A writer, lawyer, and former executive at NBC, Leslie Gilbert-Lurie is a member and former president of the Los Angeles County Board of Education and a teacher of Holocaust studies. A founding board member and past president of the nonprofit Alliance for Children's Rights, she has worked at a major Los Angeles law firm, served as a Ninth Circuit Court of Appeals law clerk, and is a member of the board of directors for several nonprofit organizations, including the Los Angeles Music Center. Recently Leslie was appointed by the mayor of Los Angeles to a panel to devise a new cultural plan for the city. She is a recipient of the American Jewish Congress's Tzedek Award for Outstanding Commitment to Civil Rights, Civil Liberties, and Justice, and the Alliance for Children's Rights Child Advocate of the Year Award. She lives in Los Angeles, California, with her husband, two children, and stepson.
Denial, previously published as History on Trial, is Lipstadt’s riveting, blow- by-blow account of this singular legal battle, which resulted in a formal denunciation of a Holocaust denier that crippled the movement for years to come. Lipstadt’s victory was proclaimed on the front page of major news- papers around the world, such as The Times (UK), which declared that “history has had its day in court and scored a crushing victory.”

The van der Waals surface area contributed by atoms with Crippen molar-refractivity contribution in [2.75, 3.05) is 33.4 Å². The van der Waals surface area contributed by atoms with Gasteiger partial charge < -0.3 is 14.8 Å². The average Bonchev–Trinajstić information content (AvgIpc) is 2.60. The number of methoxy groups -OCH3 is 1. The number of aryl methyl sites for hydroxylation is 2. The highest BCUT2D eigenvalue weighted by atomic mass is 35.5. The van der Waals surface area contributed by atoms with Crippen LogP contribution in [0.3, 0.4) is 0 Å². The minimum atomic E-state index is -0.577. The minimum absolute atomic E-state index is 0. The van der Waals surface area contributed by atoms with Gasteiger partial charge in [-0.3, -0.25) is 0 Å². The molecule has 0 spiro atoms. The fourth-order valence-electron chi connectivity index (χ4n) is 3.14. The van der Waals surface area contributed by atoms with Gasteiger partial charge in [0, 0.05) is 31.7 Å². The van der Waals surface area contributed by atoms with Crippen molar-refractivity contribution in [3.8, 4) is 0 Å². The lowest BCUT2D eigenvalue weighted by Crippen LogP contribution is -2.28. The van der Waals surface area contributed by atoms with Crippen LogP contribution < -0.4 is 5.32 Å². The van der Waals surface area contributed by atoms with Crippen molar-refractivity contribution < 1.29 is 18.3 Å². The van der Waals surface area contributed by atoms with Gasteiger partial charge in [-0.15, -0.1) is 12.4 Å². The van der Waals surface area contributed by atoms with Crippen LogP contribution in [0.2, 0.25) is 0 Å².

As the true horrors of the Third Reich began to be exposed immediately after World War II, the Nazi war criminals who committed genocide went on the run. A few were swiftly caught, including the notorious SS leader, Heinrich Himmler. Others, however, evaded capture through a sophisticated Nazi organization designed to hide them. Among those war criminals were Josef Mengele, the “Angel of Death” who performed hideous medical experiments at Auschwitz; Martin Bormann, Hitler’s brutal personal secretary; Klaus Barbie, the cruel "Butcher of Lyon"; and perhaps the most awful Nazi of all: Adolf Eichmann.
Killing the SS is the epic saga of the espionage and daring waged by self-styled "Nazi hunters." This determined and disparate group included a French husband and wife team, an American lawyer who served in the army on D-Day, a German prosecutor who had signed an oath to the Nazi Party, Israeli Mossad agents, and a death camp survivor. Over decades, these men and women scoured the world, tracking down the SS fugitives and bringing them to justice, which often meant death.
Written in the fast-paced style of the Killing series, Killing the SS will educate and stun the reader.
The final chapter is truly shocking.